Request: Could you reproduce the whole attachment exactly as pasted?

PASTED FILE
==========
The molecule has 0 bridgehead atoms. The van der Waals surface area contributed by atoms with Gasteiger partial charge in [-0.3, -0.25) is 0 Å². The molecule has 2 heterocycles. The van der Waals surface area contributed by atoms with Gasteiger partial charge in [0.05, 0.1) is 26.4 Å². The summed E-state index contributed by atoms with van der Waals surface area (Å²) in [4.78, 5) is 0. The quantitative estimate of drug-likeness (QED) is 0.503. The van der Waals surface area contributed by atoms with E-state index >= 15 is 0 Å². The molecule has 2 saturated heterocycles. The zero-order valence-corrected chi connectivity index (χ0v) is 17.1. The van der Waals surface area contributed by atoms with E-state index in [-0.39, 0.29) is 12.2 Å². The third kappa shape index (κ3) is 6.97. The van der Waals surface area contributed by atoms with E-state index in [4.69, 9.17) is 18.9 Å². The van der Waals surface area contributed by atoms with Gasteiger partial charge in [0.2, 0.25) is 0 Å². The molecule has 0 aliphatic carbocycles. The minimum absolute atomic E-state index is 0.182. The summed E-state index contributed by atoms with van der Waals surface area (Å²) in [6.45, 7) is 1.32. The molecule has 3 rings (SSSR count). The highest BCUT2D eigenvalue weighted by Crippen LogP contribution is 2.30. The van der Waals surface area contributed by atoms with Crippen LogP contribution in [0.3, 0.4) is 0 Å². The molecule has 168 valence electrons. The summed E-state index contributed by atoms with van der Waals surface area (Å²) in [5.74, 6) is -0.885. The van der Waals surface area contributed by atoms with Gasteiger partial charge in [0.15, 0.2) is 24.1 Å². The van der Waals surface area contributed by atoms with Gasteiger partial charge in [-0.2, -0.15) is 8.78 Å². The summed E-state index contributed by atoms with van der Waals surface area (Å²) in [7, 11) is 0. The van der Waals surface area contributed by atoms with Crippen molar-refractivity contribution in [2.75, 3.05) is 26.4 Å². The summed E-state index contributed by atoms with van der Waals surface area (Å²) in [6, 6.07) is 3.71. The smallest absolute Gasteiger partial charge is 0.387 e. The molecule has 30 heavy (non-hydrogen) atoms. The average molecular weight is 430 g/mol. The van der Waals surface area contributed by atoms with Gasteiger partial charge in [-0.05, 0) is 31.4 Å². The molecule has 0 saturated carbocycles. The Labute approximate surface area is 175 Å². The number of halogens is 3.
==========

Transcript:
The molecule has 0 bridgehead atoms. The van der Waals surface area contributed by atoms with Gasteiger partial charge in [-0.3, -0.25) is 0 Å². The molecule has 2 heterocycles. The van der Waals surface area contributed by atoms with Gasteiger partial charge in [0.05, 0.1) is 26.4 Å². The summed E-state index contributed by atoms with van der Waals surface area (Å²) in [4.78, 5) is 0. The quantitative estimate of drug-likeness (QED) is 0.503. The van der Waals surface area contributed by atoms with E-state index >= 15 is 0 Å². The molecule has 2 saturated heterocycles. The zero-order valence-corrected chi connectivity index (χ0v) is 17.1. The van der Waals surface area contributed by atoms with E-state index in [-0.39, 0.29) is 12.2 Å². The third kappa shape index (κ3) is 6.97. The van der Waals surface area contributed by atoms with E-state index in [4.69, 9.17) is 18.9 Å². The van der Waals surface area contributed by atoms with Gasteiger partial charge in [0.2, 0.25) is 0 Å². The molecule has 0 aliphatic carbocycles. The minimum absolute atomic E-state index is 0.182. The summed E-state index contributed by atoms with van der Waals surface area (Å²) in [6.45, 7) is 1.32. The molecule has 3 rings (SSSR count). The highest BCUT2D eigenvalue weighted by Crippen LogP contribution is 2.30. The van der Waals surface area contributed by atoms with Crippen LogP contribution in [0.3, 0.4) is 0 Å². The molecule has 168 valence electrons. The summed E-state index contributed by atoms with van der Waals surface area (Å²) in [5.74, 6) is -0.885. The van der Waals surface area contributed by atoms with Gasteiger partial charge in [0.15, 0.2) is 24.1 Å². The van der Waals surface area contributed by atoms with Gasteiger partial charge in [-0.2, -0.15) is 8.78 Å². The summed E-state index contributed by atoms with van der Waals surface area (Å²) in [7, 11) is 0. The van der Waals surface area contributed by atoms with Crippen molar-refractivity contribution in [2.75, 3.05) is 26.4 Å². The summed E-state index contributed by atoms with van der Waals surface area (Å²) in [6, 6.07) is 3.71. The smallest absolute Gasteiger partial charge is 0.387 e. The molecule has 30 heavy (non-hydrogen) atoms. The average molecular weight is 430 g/mol. The van der Waals surface area contributed by atoms with Gasteiger partial charge in [-0.05, 0) is 31.4 Å². The molecule has 0 saturated carbocycles. The Labute approximate surface area is 175 Å². The number of halogens is 3.